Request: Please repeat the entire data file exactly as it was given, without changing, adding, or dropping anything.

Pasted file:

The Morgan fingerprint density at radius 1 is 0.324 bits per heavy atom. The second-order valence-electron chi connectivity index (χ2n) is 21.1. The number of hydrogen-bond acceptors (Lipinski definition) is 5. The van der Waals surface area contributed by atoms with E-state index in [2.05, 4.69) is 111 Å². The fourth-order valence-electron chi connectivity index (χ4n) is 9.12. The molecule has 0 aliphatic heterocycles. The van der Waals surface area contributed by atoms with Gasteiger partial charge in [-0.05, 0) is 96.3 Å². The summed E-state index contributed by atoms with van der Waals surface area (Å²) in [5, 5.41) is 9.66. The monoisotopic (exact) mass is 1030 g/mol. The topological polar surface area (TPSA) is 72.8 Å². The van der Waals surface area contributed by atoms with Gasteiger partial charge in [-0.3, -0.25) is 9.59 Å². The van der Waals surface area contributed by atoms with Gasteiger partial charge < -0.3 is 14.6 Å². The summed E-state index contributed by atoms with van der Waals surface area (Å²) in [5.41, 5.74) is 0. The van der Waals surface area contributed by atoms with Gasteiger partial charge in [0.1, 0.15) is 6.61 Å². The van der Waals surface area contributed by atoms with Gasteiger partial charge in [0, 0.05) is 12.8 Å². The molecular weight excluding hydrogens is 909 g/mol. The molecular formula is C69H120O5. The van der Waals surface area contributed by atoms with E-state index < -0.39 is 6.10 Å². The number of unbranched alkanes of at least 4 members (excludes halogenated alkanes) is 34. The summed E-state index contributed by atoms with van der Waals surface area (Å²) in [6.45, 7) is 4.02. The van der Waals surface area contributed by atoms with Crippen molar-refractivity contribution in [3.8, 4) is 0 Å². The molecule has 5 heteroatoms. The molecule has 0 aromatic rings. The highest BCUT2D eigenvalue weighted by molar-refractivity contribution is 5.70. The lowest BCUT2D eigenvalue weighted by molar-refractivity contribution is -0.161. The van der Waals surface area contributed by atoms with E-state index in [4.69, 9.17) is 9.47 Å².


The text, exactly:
The Morgan fingerprint density at radius 1 is 0.324 bits per heavy atom. The second-order valence-electron chi connectivity index (χ2n) is 21.1. The number of hydrogen-bond acceptors (Lipinski definition) is 5. The van der Waals surface area contributed by atoms with E-state index in [2.05, 4.69) is 111 Å². The fourth-order valence-electron chi connectivity index (χ4n) is 9.12. The molecule has 0 aliphatic heterocycles. The van der Waals surface area contributed by atoms with Gasteiger partial charge in [-0.05, 0) is 96.3 Å². The summed E-state index contributed by atoms with van der Waals surface area (Å²) in [5, 5.41) is 9.66. The monoisotopic (exact) mass is 1030 g/mol. The topological polar surface area (TPSA) is 72.8 Å². The van der Waals surface area contributed by atoms with Gasteiger partial charge in [-0.3, -0.25) is 9.59 Å². The van der Waals surface area contributed by atoms with Gasteiger partial charge < -0.3 is 14.6 Å². The summed E-state index contributed by atoms with van der Waals surface area (Å²) in [5.41, 5.74) is 0. The van der Waals surface area contributed by atoms with Gasteiger partial charge in [0.1, 0.15) is 6.61 Å². The van der Waals surface area contributed by atoms with Gasteiger partial charge in [0, 0.05) is 12.8 Å². The molecular weight excluding hydrogens is 909 g/mol. The molecular formula is C69H120O5. The van der Waals surface area contributed by atoms with E-state index < -0.39 is 6.10 Å². The number of unbranched alkanes of at least 4 members (excludes halogenated alkanes) is 34. The summed E-state index contributed by atoms with van der Waals surface area (Å²) in [6.45, 7) is 4.02. The van der Waals surface area contributed by atoms with Crippen molar-refractivity contribution in [3.8, 4) is 0 Å². The molecule has 5 heteroatoms. The molecule has 0 aromatic rings. The highest BCUT2D eigenvalue weighted by molar-refractivity contribution is 5.70. The lowest BCUT2D eigenvalue weighted by molar-refractivity contribution is -0.161. The van der Waals surface area contributed by atoms with E-state index in [4.69, 9.17) is 9.47 Å².